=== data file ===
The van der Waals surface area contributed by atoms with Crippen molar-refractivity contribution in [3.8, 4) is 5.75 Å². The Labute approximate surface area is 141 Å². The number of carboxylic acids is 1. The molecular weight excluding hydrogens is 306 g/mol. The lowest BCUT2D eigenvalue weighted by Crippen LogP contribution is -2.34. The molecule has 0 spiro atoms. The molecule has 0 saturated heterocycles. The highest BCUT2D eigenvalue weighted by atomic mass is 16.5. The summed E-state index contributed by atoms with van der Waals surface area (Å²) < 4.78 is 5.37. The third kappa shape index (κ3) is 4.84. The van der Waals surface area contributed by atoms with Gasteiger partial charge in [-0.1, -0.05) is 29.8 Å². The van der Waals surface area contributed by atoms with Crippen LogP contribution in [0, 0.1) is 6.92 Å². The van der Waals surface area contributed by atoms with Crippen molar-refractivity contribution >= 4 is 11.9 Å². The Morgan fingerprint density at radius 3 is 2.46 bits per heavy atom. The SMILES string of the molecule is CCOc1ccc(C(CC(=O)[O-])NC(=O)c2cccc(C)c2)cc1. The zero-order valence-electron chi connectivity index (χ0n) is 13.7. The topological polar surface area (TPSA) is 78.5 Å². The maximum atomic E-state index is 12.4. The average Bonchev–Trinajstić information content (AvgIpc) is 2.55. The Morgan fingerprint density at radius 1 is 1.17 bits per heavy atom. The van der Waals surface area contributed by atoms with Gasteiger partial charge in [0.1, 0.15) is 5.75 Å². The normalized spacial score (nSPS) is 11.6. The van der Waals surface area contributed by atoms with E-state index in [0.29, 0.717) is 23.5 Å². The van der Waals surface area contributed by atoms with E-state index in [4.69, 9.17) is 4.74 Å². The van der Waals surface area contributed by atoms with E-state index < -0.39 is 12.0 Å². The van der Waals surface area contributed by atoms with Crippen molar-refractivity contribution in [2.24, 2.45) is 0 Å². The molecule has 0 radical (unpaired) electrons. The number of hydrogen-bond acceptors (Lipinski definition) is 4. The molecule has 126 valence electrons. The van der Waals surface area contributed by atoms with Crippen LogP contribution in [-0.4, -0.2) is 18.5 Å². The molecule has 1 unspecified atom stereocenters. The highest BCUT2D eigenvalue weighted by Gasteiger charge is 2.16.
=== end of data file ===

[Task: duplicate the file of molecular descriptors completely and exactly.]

The van der Waals surface area contributed by atoms with Crippen molar-refractivity contribution in [3.8, 4) is 5.75 Å². The Labute approximate surface area is 141 Å². The number of carboxylic acids is 1. The molecular weight excluding hydrogens is 306 g/mol. The lowest BCUT2D eigenvalue weighted by Crippen LogP contribution is -2.34. The molecule has 0 spiro atoms. The molecule has 0 saturated heterocycles. The highest BCUT2D eigenvalue weighted by atomic mass is 16.5. The summed E-state index contributed by atoms with van der Waals surface area (Å²) < 4.78 is 5.37. The third kappa shape index (κ3) is 4.84. The van der Waals surface area contributed by atoms with Gasteiger partial charge in [-0.1, -0.05) is 29.8 Å². The van der Waals surface area contributed by atoms with Crippen LogP contribution in [0, 0.1) is 6.92 Å². The van der Waals surface area contributed by atoms with Crippen molar-refractivity contribution >= 4 is 11.9 Å². The Morgan fingerprint density at radius 3 is 2.46 bits per heavy atom. The SMILES string of the molecule is CCOc1ccc(C(CC(=O)[O-])NC(=O)c2cccc(C)c2)cc1. The zero-order valence-electron chi connectivity index (χ0n) is 13.7. The topological polar surface area (TPSA) is 78.5 Å². The maximum atomic E-state index is 12.4. The average Bonchev–Trinajstić information content (AvgIpc) is 2.55. The Morgan fingerprint density at radius 1 is 1.17 bits per heavy atom. The van der Waals surface area contributed by atoms with Gasteiger partial charge in [0.1, 0.15) is 5.75 Å². The normalized spacial score (nSPS) is 11.6. The van der Waals surface area contributed by atoms with E-state index in [0.29, 0.717) is 23.5 Å². The van der Waals surface area contributed by atoms with E-state index in [4.69, 9.17) is 4.74 Å². The van der Waals surface area contributed by atoms with E-state index < -0.39 is 12.0 Å². The van der Waals surface area contributed by atoms with Crippen molar-refractivity contribution in [2.24, 2.45) is 0 Å². The molecule has 0 radical (unpaired) electrons. The number of hydrogen-bond acceptors (Lipinski definition) is 4. The molecule has 126 valence electrons. The van der Waals surface area contributed by atoms with Crippen LogP contribution in [-0.4, -0.2) is 18.5 Å². The molecule has 1 unspecified atom stereocenters. The highest BCUT2D eigenvalue weighted by Gasteiger charge is 2.16.